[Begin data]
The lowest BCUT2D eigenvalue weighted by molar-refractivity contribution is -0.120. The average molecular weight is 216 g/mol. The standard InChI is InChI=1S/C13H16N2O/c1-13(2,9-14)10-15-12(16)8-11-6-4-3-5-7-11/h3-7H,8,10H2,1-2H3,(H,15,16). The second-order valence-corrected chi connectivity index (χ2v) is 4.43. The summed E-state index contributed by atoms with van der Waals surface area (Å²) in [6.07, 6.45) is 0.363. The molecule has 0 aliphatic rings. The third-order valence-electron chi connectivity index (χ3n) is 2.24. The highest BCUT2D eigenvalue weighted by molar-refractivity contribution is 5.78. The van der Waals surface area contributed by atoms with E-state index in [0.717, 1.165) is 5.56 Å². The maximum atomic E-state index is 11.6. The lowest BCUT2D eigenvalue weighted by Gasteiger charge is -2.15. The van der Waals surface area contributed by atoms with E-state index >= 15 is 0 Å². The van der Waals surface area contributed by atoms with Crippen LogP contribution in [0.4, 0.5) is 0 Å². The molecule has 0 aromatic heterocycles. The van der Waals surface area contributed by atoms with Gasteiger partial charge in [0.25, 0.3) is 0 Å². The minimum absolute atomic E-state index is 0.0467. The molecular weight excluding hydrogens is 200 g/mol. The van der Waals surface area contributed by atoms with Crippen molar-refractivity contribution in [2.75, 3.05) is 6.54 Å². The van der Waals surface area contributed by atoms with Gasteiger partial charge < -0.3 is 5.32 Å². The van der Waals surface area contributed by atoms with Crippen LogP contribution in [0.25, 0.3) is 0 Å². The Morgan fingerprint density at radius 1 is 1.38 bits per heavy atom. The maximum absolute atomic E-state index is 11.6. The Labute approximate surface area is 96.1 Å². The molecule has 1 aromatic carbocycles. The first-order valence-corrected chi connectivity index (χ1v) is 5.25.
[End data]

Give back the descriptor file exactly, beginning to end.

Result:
The lowest BCUT2D eigenvalue weighted by molar-refractivity contribution is -0.120. The average molecular weight is 216 g/mol. The standard InChI is InChI=1S/C13H16N2O/c1-13(2,9-14)10-15-12(16)8-11-6-4-3-5-7-11/h3-7H,8,10H2,1-2H3,(H,15,16). The second-order valence-corrected chi connectivity index (χ2v) is 4.43. The summed E-state index contributed by atoms with van der Waals surface area (Å²) in [6.07, 6.45) is 0.363. The molecule has 0 aliphatic rings. The third-order valence-electron chi connectivity index (χ3n) is 2.24. The highest BCUT2D eigenvalue weighted by molar-refractivity contribution is 5.78. The van der Waals surface area contributed by atoms with E-state index in [0.717, 1.165) is 5.56 Å². The maximum atomic E-state index is 11.6. The lowest BCUT2D eigenvalue weighted by Gasteiger charge is -2.15. The van der Waals surface area contributed by atoms with E-state index >= 15 is 0 Å². The van der Waals surface area contributed by atoms with Crippen LogP contribution in [0.4, 0.5) is 0 Å². The molecule has 0 aromatic heterocycles. The van der Waals surface area contributed by atoms with Gasteiger partial charge in [0.25, 0.3) is 0 Å². The minimum absolute atomic E-state index is 0.0467. The molecular weight excluding hydrogens is 200 g/mol. The van der Waals surface area contributed by atoms with Crippen molar-refractivity contribution in [2.75, 3.05) is 6.54 Å². The van der Waals surface area contributed by atoms with Gasteiger partial charge < -0.3 is 5.32 Å². The van der Waals surface area contributed by atoms with Crippen LogP contribution in [0.25, 0.3) is 0 Å². The Morgan fingerprint density at radius 1 is 1.38 bits per heavy atom. The maximum absolute atomic E-state index is 11.6. The Labute approximate surface area is 96.1 Å². The molecule has 1 aromatic carbocycles. The first-order valence-corrected chi connectivity index (χ1v) is 5.25.